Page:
That’s it — there are no qualifiers. It’s still sexual assault if the victim is drunk. It’s still sexual assault if the victim has had sex before, even if they’ve previously had sex with their assailant. It’s sexual assault if the victim is passed out.
Sexual assault is sexual assault, and it’s never the victim’s fault.
A post shared by NSVRC (@nsvrc) on Apr 8, 2017 at 2:51pm PDT
2The majority of victims know their assailants.
While many of us imagine perpetrators of violent sexual crime to be deranged strangers lurking in the dark, the truth is that the majority of sexual assaults are committed by someone the victim knows.
The stigmas around acquaintance rape — that the victim is lying, that he or she really wanted it all along, that they just regret what happened afterwards — makes it even more difficult for victims to come forward, get help, and seek justice.
Speaking from personal experience, I can tell you that if I knew the facts, if I knew that most sexual assaults aren't committed by strangers, I would have felt safer and more assured talking about my experiences.
3Nearly 2/3 of sexual assaults are never reported.
I didn’t come forward with my sexual assault for a lot of reasons, but most of them had to do with guilt and shame. I felt like it was my fault, so seeking help seemed hypocritical. What kind of girl lets that happen to herself?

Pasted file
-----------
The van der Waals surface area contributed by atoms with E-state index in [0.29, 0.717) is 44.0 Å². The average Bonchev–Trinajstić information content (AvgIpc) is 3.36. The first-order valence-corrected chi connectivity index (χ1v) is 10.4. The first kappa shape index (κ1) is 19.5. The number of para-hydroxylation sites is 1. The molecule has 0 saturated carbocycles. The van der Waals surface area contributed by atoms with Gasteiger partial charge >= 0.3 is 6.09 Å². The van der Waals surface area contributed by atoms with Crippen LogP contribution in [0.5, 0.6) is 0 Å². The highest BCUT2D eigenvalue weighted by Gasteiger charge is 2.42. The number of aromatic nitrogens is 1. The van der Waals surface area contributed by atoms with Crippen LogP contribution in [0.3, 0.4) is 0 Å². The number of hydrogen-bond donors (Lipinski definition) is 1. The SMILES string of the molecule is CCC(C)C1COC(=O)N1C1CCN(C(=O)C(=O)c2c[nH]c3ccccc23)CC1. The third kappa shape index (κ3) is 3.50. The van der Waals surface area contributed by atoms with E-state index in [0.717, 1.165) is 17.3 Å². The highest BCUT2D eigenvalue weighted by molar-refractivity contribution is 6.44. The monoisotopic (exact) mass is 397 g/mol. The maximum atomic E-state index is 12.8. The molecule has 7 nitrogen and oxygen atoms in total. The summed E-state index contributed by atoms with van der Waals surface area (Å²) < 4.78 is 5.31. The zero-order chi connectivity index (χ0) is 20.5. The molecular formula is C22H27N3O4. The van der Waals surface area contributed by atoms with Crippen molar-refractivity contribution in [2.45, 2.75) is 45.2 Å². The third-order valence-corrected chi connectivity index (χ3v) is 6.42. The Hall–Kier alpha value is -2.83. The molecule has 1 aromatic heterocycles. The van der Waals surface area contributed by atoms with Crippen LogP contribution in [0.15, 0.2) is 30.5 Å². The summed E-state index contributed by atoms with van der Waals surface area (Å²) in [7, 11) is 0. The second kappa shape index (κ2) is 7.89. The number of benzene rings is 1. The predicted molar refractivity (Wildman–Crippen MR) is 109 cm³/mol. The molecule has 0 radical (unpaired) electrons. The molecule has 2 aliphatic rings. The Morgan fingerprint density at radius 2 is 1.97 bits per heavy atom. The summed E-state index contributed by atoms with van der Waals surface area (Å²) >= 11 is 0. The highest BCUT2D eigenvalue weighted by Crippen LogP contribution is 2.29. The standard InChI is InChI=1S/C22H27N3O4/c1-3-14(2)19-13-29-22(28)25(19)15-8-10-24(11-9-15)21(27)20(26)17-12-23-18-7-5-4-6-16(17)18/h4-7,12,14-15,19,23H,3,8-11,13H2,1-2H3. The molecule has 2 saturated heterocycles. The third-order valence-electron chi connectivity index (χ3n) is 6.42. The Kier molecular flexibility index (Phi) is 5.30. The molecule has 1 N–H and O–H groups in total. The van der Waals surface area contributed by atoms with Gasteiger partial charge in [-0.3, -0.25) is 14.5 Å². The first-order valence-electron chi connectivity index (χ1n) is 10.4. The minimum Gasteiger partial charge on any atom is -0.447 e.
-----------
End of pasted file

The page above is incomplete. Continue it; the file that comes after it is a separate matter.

Little did I know, tens of thousands of Americans are victims of sexual assault every year, but according to RAINN, nearly 80% of them are never reported. Whether it be out of shame or self-blame, fear of not being believed, fear of harassment, or a lack of trust in an inadequate justice system, thousands and thousands of victims keep their trauma to themselves.
If we remove the stigma of sexual assault, help survivors actually receive justice, and openly talk about this crisis, maybe we can start seeing real changes.
4Sexual assault is not an “inevitable” part of society.
Out of any fact I wish I understood as a teen, it’s this: Sexual assault is preventable. That’s not to say that I could have stopped what happened to me in high school, and that’s not to put any blame on any victims of sexual assault. I mean that, as a society, we can and should put an end to this violent epidemic.
According to the National Sexual Violence Resource Center (NSVRC), sexual violence is a "social justice, public health, criminal justice, and human rights issue," but one that can be solved with the right tools, enough research, and plenty of resources.
The first step to prevention? Open and honest conversations based in facts. Unless we start learning the truth about sexual assault, we can never hope to prevent it.
And prevention? That’s a fact.
If you are a survivor who needs help, call the National Sexual Assault Hotline at 1-800-656-4673 or reach them online here. All services are available 24 hours a day. You can find a list of other organizations to reach out to for help here. If you have a friend who has been sexually assaulted, here are some ways that you can help.